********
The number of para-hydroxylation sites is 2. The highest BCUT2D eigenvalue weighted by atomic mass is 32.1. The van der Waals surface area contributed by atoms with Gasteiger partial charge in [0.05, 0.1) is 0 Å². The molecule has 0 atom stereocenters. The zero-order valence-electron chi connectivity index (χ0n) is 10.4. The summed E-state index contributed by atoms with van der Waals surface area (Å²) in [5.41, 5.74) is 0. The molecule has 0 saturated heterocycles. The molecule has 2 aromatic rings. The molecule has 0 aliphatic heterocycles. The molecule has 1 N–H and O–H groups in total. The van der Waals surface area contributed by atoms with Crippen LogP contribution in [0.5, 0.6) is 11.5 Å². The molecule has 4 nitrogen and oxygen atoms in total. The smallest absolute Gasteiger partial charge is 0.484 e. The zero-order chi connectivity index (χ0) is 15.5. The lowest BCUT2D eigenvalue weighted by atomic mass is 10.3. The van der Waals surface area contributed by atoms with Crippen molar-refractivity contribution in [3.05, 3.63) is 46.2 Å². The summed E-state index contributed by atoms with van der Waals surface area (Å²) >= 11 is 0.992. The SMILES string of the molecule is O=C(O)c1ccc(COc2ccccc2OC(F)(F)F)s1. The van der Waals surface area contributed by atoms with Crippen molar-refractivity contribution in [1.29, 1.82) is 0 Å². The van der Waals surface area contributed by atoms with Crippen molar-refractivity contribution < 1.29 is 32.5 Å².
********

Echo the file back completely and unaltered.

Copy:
The number of para-hydroxylation sites is 2. The highest BCUT2D eigenvalue weighted by atomic mass is 32.1. The van der Waals surface area contributed by atoms with Gasteiger partial charge in [0.05, 0.1) is 0 Å². The molecule has 0 atom stereocenters. The zero-order valence-electron chi connectivity index (χ0n) is 10.4. The summed E-state index contributed by atoms with van der Waals surface area (Å²) in [5.41, 5.74) is 0. The molecule has 0 saturated heterocycles. The molecule has 2 aromatic rings. The molecule has 0 aliphatic heterocycles. The molecule has 1 N–H and O–H groups in total. The van der Waals surface area contributed by atoms with Crippen LogP contribution in [0.5, 0.6) is 11.5 Å². The molecule has 4 nitrogen and oxygen atoms in total. The smallest absolute Gasteiger partial charge is 0.484 e. The zero-order chi connectivity index (χ0) is 15.5. The lowest BCUT2D eigenvalue weighted by atomic mass is 10.3. The van der Waals surface area contributed by atoms with Crippen molar-refractivity contribution in [3.05, 3.63) is 46.2 Å². The summed E-state index contributed by atoms with van der Waals surface area (Å²) >= 11 is 0.992. The SMILES string of the molecule is O=C(O)c1ccc(COc2ccccc2OC(F)(F)F)s1. The van der Waals surface area contributed by atoms with Crippen molar-refractivity contribution in [1.29, 1.82) is 0 Å². The van der Waals surface area contributed by atoms with Crippen molar-refractivity contribution < 1.29 is 32.5 Å².